Judy Bittner, Moderator
William Schneider – The Struggle for Recognition of Sovereignty and the Federal Government’s Responsibility to Alaska Natives
Stephen Haycox – Competing Visions of Tribal Sovereignty in Alaska
FRIDAY, OCTOBER 7, 2- 3pm: The Alaska Native Claims Settlement Act (ANCSA) Guide: Recognizing the ANCSA and its History
Sue Sherif, William Schneider, Karen Brewster
FRIDAY, OCTOBER 7, 4- 5:30 p.m. Panel Discussion on Teaching ANCSA
Charleen Fisher, Michael Hawfield, Jennifer Romer, Michael Hoyt
SATURDAY, OCTOBER 8, 9- 10:30 a.m.: Reflecting on Alaska through Canvas and Pen
Rachel Mason, Moderator
Doug Capra – The Turbulent Genesis of Rockwell Kent’s Wilderness: A Journal of Quiet Adventure in Alaska
Sheila Sparks Ralph – Vic Sparks, Skagway’s Sourdough Artist
SATURDAY, OCTOBER 8, 11- 12:30pm: Regional Solutions to Uniquely Alaskan Challenges
Wendy Ranney, Moderator
Spencer Abbe – The Committee Discusses Prophecy: City Planning for Earthquake Recurrence after 1964
Leslie McCartney – Kotzebue Communities of Memory Project Jukebox
Daniel Monteith – Time Capsule, Treasure Trove: Alaskan Voices of Living on the Land, 1972-1979
SATURDAY, OCTOBER 8, 4- 5:30pm: Different Ways of Presenting History
Averil Lerman, Moderator
Sabena Allen – Climate Change, Oral History, and Conflicting Notions of Knowledge: A Methodological Approach
Rachel Mason – Anthropology and History: Different Postulates about the Possibility of Objective Truth
David Reamer – Public History Practice in Alaska: Lessons Learned from Eager Consume
THURSDAY, OCTOBER 13, 9-10:30am: Different Ways of Presenting History
Wendy Ranney, Moderator
Adam Kersch – Infectious Diseases, Race, and Settler Colonialism on Sheet’ká Kwáan
THURSDAY, OCTOBER 13, 11- 12pm: Atwood Resource Center and the Anchorage Museum Tour
Virtual tour with Heather McClain, Chloe Nielsen, Monica Shah
THURSDAY, OCTOBER 13, 2- 3:30pm: Conflicts in Alaska Native Health and Education
Rebecca Paulson, Moderator
Mary Ehrlander and Hild Peters – Health Conditions among Alaska Natives in the Early 20th Century
Benjamin Jacuk – A Reindeer in Caribou’s Clothing: Sheldon Jackson’s Alaska Boarding Schools and Structural Violence
Taiyoh Itoh – The Cornerstone on Troth Yeddha’: Alaska Native Activism in Higher Education
THURSDAY, OCTOBER 13, 4- 5:30pm: Russia & Alaska: A Conflicted History
Gunnar Knapp, Moderator
Ian Halter – Suspicion and Triumph: Remembering Alaska’s Cession in Russia and the United States
David Ramseur – The Thaw and Refreeze of the Alaska-Russia Ice Curtain
Brandon Boylan – Alaska in the Context of Russia’s War on Ukraine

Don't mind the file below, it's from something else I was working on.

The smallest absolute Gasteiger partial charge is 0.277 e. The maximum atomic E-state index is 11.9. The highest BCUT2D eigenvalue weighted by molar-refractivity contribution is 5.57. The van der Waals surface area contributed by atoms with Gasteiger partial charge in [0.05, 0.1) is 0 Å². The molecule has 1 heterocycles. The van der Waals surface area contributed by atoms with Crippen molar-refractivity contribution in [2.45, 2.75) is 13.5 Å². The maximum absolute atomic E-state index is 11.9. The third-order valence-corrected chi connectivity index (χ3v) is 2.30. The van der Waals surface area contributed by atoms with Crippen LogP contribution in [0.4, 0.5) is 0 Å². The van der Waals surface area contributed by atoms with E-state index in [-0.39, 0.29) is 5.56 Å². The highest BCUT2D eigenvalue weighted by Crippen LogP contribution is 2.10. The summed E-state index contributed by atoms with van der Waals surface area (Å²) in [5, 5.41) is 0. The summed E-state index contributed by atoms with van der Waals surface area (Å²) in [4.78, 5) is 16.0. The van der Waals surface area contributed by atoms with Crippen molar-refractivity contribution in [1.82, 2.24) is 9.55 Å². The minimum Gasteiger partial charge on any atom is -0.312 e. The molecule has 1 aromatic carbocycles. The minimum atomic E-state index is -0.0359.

FRIDAY, OCTOBER 14, 9- 10:30am: Environmental and Historic Preservation
Erik Johnson, Moderator
Heather Feil – To Preserve Unimpaired … Evolution of Alaska’s National Parks
Ava Martin – The Historic Environment and Best Practice in Scotland and Alaska
FRIDAY, OCTOBER 14, 11am- 12pm: Workshop: Preserving Paper Documents and Photographs on Shoestring Budget
With Presenter Rachel Cohen
FRIDAY, OCTOBER 14, 4- 5:30pm: Panel Discussion: History and Public Outreach
Ian Hartman, Francesca DeBruck, Julie Varee
SATURDAY, OCTOBER 15, 11am- 12:30pm: Conflicts Over Transportation
With Moderator Karen Brewster
Mark Moore – Researching R.G. LeTourneau’s Overland Trains: Stories from the North
Leanna Prax Williams – Altering Course: Alaska’s Aviation Industry and the 1938 Civil Aeronautics Act
Philip Wight – Whose Haul Road? How the Dalton Highway Became Public, 1968-2001
SATURDAY, OCTOBER 15, 2-3:30pm: Explorers, Olympians, and Drinkers
With Moderator Averil Lerman
Pierce A. Bateman – “Our Anchorage, an International Host:” A History of Alaska’s Bids to Host the Winter Olympic Games, 1942-Present
Douglas L. Vandegraft – Bars and Alcohol in Alaska: Conflict and Controversy
The primary agenda item was consideration of changes to AHS bylaws, which hadn’t been updated since 2009. The board requested members approve changes to permit electronic voting and circulation of information, among other issues. These changes were voted into place during the meeting. Click here to view the AHS Bylaws with accepted 2022 revisions.
The meeting also had reports of the past year’s activities, announcement of newly elected members of the board of directors, a presentation of the society’s annual awards, and a remembrance of our colleagues who died in 2022. There was also time for members to speak on issues of concern to Alaska’s history community and propose programs and projects for the society to undertake.